Thérèse Martin (1873–1897), a.k.a. Thérèse of Lisieux, the “Little Flower of Jesus,” achieved sainthood not by means of miracles or great works but through daily devotion. Cavalier's portrait similarly finds significance in “small events,” distilling the saint's life into a series of brief vignettes played out before blank gray backdrops. His Thérèse (Catherine Mouchet, in a charming, openhearted performance) is playful and vivacious, an ordinary teenager subject to ordinary teenage impulses; it's just that the object of her adolescent crush happens to be Jesus, whose favor she desires with an earnestness approaching amour fou. When, near death from tuberculosis, she suffers a crisis of faith, it feels to her like lovesickness. Cavalier's rendering of life in the Carmelite convent is both austere and sensuous, historical and timeless; he captures elements of the alien and the mundane in carefully chosen details, all bathed in a light of miraculous clarity.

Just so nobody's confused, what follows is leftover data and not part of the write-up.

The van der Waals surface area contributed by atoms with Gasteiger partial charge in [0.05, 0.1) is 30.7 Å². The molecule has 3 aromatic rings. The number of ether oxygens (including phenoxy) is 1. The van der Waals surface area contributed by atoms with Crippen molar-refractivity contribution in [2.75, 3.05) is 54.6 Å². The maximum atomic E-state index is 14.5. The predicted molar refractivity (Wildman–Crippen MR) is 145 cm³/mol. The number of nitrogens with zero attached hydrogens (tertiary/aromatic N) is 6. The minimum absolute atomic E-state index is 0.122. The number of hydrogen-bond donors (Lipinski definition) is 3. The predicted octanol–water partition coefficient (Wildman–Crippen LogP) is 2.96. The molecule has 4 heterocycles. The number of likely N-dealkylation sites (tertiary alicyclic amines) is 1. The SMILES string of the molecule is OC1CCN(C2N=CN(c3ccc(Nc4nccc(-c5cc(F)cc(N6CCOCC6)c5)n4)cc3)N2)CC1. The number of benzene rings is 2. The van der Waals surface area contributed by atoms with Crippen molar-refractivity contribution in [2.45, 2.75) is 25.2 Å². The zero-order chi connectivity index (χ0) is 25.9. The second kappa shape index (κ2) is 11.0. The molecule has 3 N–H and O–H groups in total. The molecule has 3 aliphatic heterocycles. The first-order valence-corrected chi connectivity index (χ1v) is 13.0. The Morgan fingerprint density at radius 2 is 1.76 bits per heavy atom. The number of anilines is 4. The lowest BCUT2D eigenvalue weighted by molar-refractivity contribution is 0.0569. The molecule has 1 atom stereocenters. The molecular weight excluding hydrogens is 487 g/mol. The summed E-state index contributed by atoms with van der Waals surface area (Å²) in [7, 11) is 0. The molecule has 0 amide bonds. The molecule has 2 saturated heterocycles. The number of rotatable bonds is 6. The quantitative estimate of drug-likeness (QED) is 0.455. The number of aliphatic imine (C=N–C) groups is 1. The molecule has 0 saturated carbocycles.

—Juliet Clark

This page may by only partially complete. For additional information about this film, view the original entry on our archived site.